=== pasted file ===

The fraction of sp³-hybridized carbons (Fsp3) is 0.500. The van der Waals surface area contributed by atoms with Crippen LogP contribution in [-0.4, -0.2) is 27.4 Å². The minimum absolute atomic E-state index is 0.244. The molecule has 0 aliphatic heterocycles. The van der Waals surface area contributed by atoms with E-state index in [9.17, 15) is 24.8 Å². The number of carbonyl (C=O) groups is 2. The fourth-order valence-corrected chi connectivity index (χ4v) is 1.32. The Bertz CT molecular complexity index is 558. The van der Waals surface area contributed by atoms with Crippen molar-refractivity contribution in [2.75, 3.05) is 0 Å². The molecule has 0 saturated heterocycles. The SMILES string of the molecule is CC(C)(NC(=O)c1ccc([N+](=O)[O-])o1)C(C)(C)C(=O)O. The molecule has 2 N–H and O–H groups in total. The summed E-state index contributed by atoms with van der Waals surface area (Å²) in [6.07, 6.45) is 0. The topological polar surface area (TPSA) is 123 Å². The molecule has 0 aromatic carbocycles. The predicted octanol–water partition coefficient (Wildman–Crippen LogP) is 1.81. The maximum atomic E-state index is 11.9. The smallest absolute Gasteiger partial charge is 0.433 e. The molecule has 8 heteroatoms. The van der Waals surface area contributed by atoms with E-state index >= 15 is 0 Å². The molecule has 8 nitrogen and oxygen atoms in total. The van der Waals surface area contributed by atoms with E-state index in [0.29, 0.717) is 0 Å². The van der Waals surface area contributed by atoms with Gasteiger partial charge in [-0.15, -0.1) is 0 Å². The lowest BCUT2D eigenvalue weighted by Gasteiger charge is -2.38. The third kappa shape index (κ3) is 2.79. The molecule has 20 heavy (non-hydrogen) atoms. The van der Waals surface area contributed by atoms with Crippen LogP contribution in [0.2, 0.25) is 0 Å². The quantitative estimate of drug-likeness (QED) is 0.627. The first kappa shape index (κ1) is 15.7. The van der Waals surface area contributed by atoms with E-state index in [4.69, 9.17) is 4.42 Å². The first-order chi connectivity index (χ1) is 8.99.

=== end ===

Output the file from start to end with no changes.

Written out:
The fraction of sp³-hybridized carbons (Fsp3) is 0.500. The van der Waals surface area contributed by atoms with Crippen LogP contribution in [-0.4, -0.2) is 27.4 Å². The minimum absolute atomic E-state index is 0.244. The molecule has 0 aliphatic heterocycles. The van der Waals surface area contributed by atoms with E-state index in [9.17, 15) is 24.8 Å². The number of carbonyl (C=O) groups is 2. The fourth-order valence-corrected chi connectivity index (χ4v) is 1.32. The Bertz CT molecular complexity index is 558. The van der Waals surface area contributed by atoms with Crippen molar-refractivity contribution in [2.75, 3.05) is 0 Å². The molecule has 0 saturated heterocycles. The SMILES string of the molecule is CC(C)(NC(=O)c1ccc([N+](=O)[O-])o1)C(C)(C)C(=O)O. The molecule has 2 N–H and O–H groups in total. The summed E-state index contributed by atoms with van der Waals surface area (Å²) in [6.07, 6.45) is 0. The topological polar surface area (TPSA) is 123 Å². The molecule has 0 aromatic carbocycles. The predicted octanol–water partition coefficient (Wildman–Crippen LogP) is 1.81. The maximum atomic E-state index is 11.9. The smallest absolute Gasteiger partial charge is 0.433 e. The molecule has 8 heteroatoms. The van der Waals surface area contributed by atoms with E-state index >= 15 is 0 Å². The molecule has 8 nitrogen and oxygen atoms in total. The van der Waals surface area contributed by atoms with E-state index in [0.29, 0.717) is 0 Å². The van der Waals surface area contributed by atoms with Gasteiger partial charge in [-0.15, -0.1) is 0 Å². The lowest BCUT2D eigenvalue weighted by Gasteiger charge is -2.38. The third kappa shape index (κ3) is 2.79. The molecule has 20 heavy (non-hydrogen) atoms. The van der Waals surface area contributed by atoms with Crippen LogP contribution in [0.2, 0.25) is 0 Å². The quantitative estimate of drug-likeness (QED) is 0.627. The first kappa shape index (κ1) is 15.7. The van der Waals surface area contributed by atoms with E-state index in [4.69, 9.17) is 4.42 Å². The first-order chi connectivity index (χ1) is 8.99.